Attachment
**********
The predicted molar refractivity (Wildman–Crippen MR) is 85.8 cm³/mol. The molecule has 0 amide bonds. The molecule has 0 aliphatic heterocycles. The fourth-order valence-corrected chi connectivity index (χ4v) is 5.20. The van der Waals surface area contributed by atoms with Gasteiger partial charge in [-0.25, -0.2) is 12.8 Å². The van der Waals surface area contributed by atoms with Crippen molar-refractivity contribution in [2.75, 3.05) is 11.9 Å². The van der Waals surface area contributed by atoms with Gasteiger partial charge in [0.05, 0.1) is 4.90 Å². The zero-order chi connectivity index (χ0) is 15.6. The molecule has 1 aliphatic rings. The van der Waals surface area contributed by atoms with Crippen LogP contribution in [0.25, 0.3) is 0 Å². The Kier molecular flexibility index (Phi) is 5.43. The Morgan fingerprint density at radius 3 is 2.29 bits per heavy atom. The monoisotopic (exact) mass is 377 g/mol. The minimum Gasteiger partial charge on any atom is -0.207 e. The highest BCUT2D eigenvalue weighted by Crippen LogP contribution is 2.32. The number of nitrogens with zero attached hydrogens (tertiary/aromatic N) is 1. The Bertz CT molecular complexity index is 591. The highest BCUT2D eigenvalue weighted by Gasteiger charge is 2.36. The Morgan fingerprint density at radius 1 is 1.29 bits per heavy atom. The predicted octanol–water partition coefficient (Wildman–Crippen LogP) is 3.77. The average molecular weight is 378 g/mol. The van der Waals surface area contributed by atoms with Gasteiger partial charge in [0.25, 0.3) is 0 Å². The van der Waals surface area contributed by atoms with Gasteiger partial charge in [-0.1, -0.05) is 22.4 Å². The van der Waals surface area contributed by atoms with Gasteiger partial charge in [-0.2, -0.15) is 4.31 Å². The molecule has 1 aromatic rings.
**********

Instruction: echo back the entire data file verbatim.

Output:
The predicted molar refractivity (Wildman–Crippen MR) is 85.8 cm³/mol. The molecule has 0 amide bonds. The molecule has 0 aliphatic heterocycles. The fourth-order valence-corrected chi connectivity index (χ4v) is 5.20. The van der Waals surface area contributed by atoms with Gasteiger partial charge in [-0.25, -0.2) is 12.8 Å². The van der Waals surface area contributed by atoms with Crippen molar-refractivity contribution in [2.75, 3.05) is 11.9 Å². The van der Waals surface area contributed by atoms with Gasteiger partial charge in [0.05, 0.1) is 4.90 Å². The zero-order chi connectivity index (χ0) is 15.6. The molecule has 1 aliphatic rings. The van der Waals surface area contributed by atoms with Crippen LogP contribution in [0.25, 0.3) is 0 Å². The Kier molecular flexibility index (Phi) is 5.43. The Morgan fingerprint density at radius 3 is 2.29 bits per heavy atom. The monoisotopic (exact) mass is 377 g/mol. The minimum Gasteiger partial charge on any atom is -0.207 e. The highest BCUT2D eigenvalue weighted by Crippen LogP contribution is 2.32. The number of nitrogens with zero attached hydrogens (tertiary/aromatic N) is 1. The Bertz CT molecular complexity index is 591. The highest BCUT2D eigenvalue weighted by Gasteiger charge is 2.36. The Morgan fingerprint density at radius 1 is 1.29 bits per heavy atom. The predicted octanol–water partition coefficient (Wildman–Crippen LogP) is 3.77. The average molecular weight is 378 g/mol. The van der Waals surface area contributed by atoms with Gasteiger partial charge in [0.25, 0.3) is 0 Å². The van der Waals surface area contributed by atoms with Gasteiger partial charge in [-0.1, -0.05) is 22.4 Å². The van der Waals surface area contributed by atoms with Gasteiger partial charge in [-0.2, -0.15) is 4.31 Å². The molecule has 1 aromatic rings.